Jen Wilton
- St. Louis, Missouri


September 20, 2009

A. Hi, Jen. I hate to say it, but I don't think the softness of your spray paint is the main problem that is leading to the scratching, but its minimal adhesion. If you didn't apply a self-etching primer before the spray paint, I think it will still scratch easily even if you clear coat it, because a chain is as strong as its weakest link and the paint isn't sticking well to the brass.

Regards,

pic of Ted Mooney Teds signature
Ted Mooney, P.E. RET
finishing.com
Pine Beach, New Jersey


March 8, 2010

Q. I too want to paint my outdated, ugly brass plated fireplace doors. I would like to paint it black to look more like iron. I am wondering about painting the track where the doors slide open and shut. I don't know if the paint would chip off there. Is there any thing that would work in the track like a rubber coating, etc.

Lisa Scott
- Midland Texas


May 16, 2010

Q. I have several brass knick knacks, e.g., vases, figurines, etc that I would like to be able to spray paint silver. Will the etching primer and then a silver spray paint do the trick?

Ann Bruns
hobbyist - Leawood, Kansas


May 18, 2010

A. Hi, Ann. As you read above, getting adhesion on brass can be problematical. But the self-etching primer is the way to go and I would guess that the adhesion will be sufficient for this purpose. Good luck.

Regards,

pic of Ted Mooney Teds signature
Ted Mooney, P.E. RET
finishing.com
Pine Beach, New Jersey


May 26, 2010

Q. I was curious about spraying an outdoor light fixture. Will etching paint and then spray painting it in an oil rubbed bronze finish work? or will weather, such as rain and snow, quickly wear the spray paint away?

Betty Bdeleted
- Arlington, Virginia


August 23, 2010appended

Q. My husband and I recently purchased a home built in the early 60's. I'm sure it was upscale when it was built, but it definitely needs some TLC. We're in the process cleaning it up. I have taken these wonderful interior panel doors down all over the house to strip several coats of paint off the wood. We thought all hardware was brass - a few pieces were, and they look good now that all the paint has been removed, but is there anything I can do with the hinges and pins that are now bare metal? I'm guessing they were only plated...? How can I make them look brass again? We're talking lots of hardware. Thanks!

Bert Bozarth
new home owner - Dillon, South Carolina
December 5, 2010appended

Q. How would you suggest painting/treating a steel fireplace screen to give it a brushed bronze look?

16430

Curt Longacre
Home owner - Concord, California



March 1, 2012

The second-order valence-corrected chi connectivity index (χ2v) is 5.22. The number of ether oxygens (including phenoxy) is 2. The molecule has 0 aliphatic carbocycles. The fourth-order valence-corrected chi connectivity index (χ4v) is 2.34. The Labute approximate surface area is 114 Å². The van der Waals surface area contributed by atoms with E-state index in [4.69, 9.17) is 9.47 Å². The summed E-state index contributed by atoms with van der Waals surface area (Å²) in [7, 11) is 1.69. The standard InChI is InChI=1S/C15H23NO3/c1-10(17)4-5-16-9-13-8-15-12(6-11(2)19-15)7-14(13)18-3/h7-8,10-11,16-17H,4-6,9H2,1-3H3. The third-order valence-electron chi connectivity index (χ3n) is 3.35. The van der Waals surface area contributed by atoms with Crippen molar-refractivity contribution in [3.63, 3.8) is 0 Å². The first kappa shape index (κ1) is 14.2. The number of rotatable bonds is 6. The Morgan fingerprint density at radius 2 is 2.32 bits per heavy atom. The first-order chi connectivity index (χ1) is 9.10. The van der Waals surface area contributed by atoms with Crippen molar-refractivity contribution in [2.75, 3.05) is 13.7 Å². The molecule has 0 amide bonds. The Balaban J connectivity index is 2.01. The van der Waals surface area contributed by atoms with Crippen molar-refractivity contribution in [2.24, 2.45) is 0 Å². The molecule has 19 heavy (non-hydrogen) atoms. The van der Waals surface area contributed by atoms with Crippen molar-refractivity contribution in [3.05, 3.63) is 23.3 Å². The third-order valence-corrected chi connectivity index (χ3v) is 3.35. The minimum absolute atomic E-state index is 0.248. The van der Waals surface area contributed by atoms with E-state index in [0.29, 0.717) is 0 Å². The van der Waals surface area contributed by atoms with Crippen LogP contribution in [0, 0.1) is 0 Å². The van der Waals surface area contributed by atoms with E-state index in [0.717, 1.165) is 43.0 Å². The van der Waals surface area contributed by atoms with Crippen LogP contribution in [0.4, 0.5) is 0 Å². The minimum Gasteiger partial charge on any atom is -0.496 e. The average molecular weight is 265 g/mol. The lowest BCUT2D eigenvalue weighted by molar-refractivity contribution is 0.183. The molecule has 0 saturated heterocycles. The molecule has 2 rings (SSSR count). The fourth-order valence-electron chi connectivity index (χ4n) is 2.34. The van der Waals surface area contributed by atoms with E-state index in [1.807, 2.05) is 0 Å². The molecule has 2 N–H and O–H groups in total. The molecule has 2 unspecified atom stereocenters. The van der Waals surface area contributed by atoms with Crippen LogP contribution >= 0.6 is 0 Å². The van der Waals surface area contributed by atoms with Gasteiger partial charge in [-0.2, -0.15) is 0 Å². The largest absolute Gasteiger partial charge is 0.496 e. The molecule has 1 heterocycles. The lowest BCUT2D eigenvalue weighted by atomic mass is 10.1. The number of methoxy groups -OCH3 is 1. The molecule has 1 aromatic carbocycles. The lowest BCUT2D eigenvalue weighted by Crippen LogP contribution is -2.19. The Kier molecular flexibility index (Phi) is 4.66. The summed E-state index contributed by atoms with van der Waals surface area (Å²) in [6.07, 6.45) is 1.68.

Q. Hello,

1. I have a brass figurine, which I want to paint or make dark blue or black.
I tried with self etching primer and black car spray paint. But when decorating the figurine, the paint comes off again.
I heard one can blacken the brass directly or even make it bluish. I am totally inexperienced thus any explanation should be really easy to understand and possible to make at home without expensive equipment.

2. As well I have seen a brass figurine painted partially with beautiful red and pink colours, which where more transparent or as well metallic? The look was as if the brass was shining through the colour, this looked really good. How can I achieve this effect?

Thank you very much for any help

Nameda K.
Hobbyist - Munich


July 2014

A. Hi Nameda. You can get commercially available Brass Darkening Solution [linked by editor to product info at Rockler] or "Brass Black"amazoninfo. Many other colors are achievable with various chemicals, but you'd probably have to consult a book on patinas like "Colouring, Bronzing & Patination of Metals" [link is to product info at Amazon].

Regards,

pic of Ted Mooney Teds signature
Ted Mooney, P.E. RET
finishing.com
Pine Beach, New Jersey


March 23, 2012appended

Q. I have two brass (magnet does not stick) and glass display cabinets. The brass strips seem to be attached in some way to the wood and is very secure. The look is very dated but I need the function of storage for my glass collection. I would like to paint these, perhaps white or a color. Please give me the products and techniques, as detailed as possible so I can convince my husband this is an option!
Thank you,Nancy

Nancy Burns
- Naples, Florida


March 24, 2012

Q. I want to paint a brass gramophone horn, a magnet doesn't stick to it. Thing is, I would like the possibility to have the horn return in its brass state if I get tired of the color. Is this possible, and if so, how would I go about doing this?

Adrik Sokolov
- Breda Noord-Brabant, Netherlands


July 2014

A. Hi Adrik. Please determine if the horn is solid brass or brass plated steel. A magnet sticks to steel and will usually provide the answer.

Although it involves highly toxic chemicals which require protective glovesamazoninfo, gogglesamazoninfo, and good outdoor ventilation, methylene chloride based Aircraft stripperamazoninfo will strip most paint off of metal without harming it. But brass plated steel gets perforated over the years, and the steel rusts through the porosity and pinholes, which will be aggravated by the painting and stripping. Good luck.

Regards,

pic of Ted Mooney Teds signature
Ted Mooney, P.E. RET
finishing.com
Pine Beach, New Jersey



July 10, 2014appended

Q. My mom has offered to give me the solid brass head and footboard I used as a child. It's the shiny yellow brass finish. I would like to refinish so it goes more in our decor. Not sure if/how this is possible. Can I spray paint it and achieve good results? I did find one company online that is not anywhere near Texas and they wanted nearly $1500 to refinish a head and footboard!

Nicole Souther
Hobbyist - Frisco, Texas
  ^- Privately contact this inquirer -^